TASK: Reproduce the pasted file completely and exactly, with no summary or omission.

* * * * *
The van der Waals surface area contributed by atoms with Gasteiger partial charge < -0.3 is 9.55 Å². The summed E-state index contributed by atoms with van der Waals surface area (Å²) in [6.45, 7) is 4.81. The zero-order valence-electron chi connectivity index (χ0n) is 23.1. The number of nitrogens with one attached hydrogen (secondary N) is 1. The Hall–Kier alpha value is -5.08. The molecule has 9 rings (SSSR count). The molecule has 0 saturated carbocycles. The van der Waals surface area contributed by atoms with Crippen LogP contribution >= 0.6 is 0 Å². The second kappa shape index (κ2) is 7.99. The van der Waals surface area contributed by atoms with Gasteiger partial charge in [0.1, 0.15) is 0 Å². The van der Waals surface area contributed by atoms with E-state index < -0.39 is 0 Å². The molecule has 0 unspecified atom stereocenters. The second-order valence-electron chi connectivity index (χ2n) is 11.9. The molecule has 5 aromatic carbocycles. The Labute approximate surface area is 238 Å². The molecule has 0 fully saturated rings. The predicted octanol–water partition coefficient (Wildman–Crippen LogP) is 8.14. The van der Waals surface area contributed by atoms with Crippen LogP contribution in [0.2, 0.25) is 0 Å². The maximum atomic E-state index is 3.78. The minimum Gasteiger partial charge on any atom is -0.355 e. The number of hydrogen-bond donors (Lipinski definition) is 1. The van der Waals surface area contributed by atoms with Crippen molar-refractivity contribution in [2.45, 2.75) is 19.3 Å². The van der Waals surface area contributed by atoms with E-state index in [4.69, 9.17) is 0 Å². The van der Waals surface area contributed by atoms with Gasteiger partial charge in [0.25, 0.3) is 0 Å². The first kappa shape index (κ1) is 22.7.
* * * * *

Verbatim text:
The van der Waals surface area contributed by atoms with Gasteiger partial charge < -0.3 is 9.55 Å². The summed E-state index contributed by atoms with van der Waals surface area (Å²) in [6.45, 7) is 4.81. The zero-order valence-electron chi connectivity index (χ0n) is 23.1. The number of nitrogens with one attached hydrogen (secondary N) is 1. The Hall–Kier alpha value is -5.08. The molecule has 9 rings (SSSR count). The molecule has 0 saturated carbocycles. The van der Waals surface area contributed by atoms with Crippen LogP contribution >= 0.6 is 0 Å². The second kappa shape index (κ2) is 7.99. The van der Waals surface area contributed by atoms with Gasteiger partial charge in [0.1, 0.15) is 0 Å². The van der Waals surface area contributed by atoms with E-state index < -0.39 is 0 Å². The molecule has 0 unspecified atom stereocenters. The second-order valence-electron chi connectivity index (χ2n) is 11.9. The molecule has 5 aromatic carbocycles. The Labute approximate surface area is 238 Å². The molecule has 0 fully saturated rings. The predicted octanol–water partition coefficient (Wildman–Crippen LogP) is 8.14. The van der Waals surface area contributed by atoms with Crippen LogP contribution in [0.2, 0.25) is 0 Å². The maximum atomic E-state index is 3.78. The minimum Gasteiger partial charge on any atom is -0.355 e. The number of hydrogen-bond donors (Lipinski definition) is 1. The van der Waals surface area contributed by atoms with Crippen molar-refractivity contribution in [2.45, 2.75) is 19.3 Å². The van der Waals surface area contributed by atoms with E-state index in [4.69, 9.17) is 0 Å². The van der Waals surface area contributed by atoms with Gasteiger partial charge in [0.25, 0.3) is 0 Å². The first kappa shape index (κ1) is 22.7.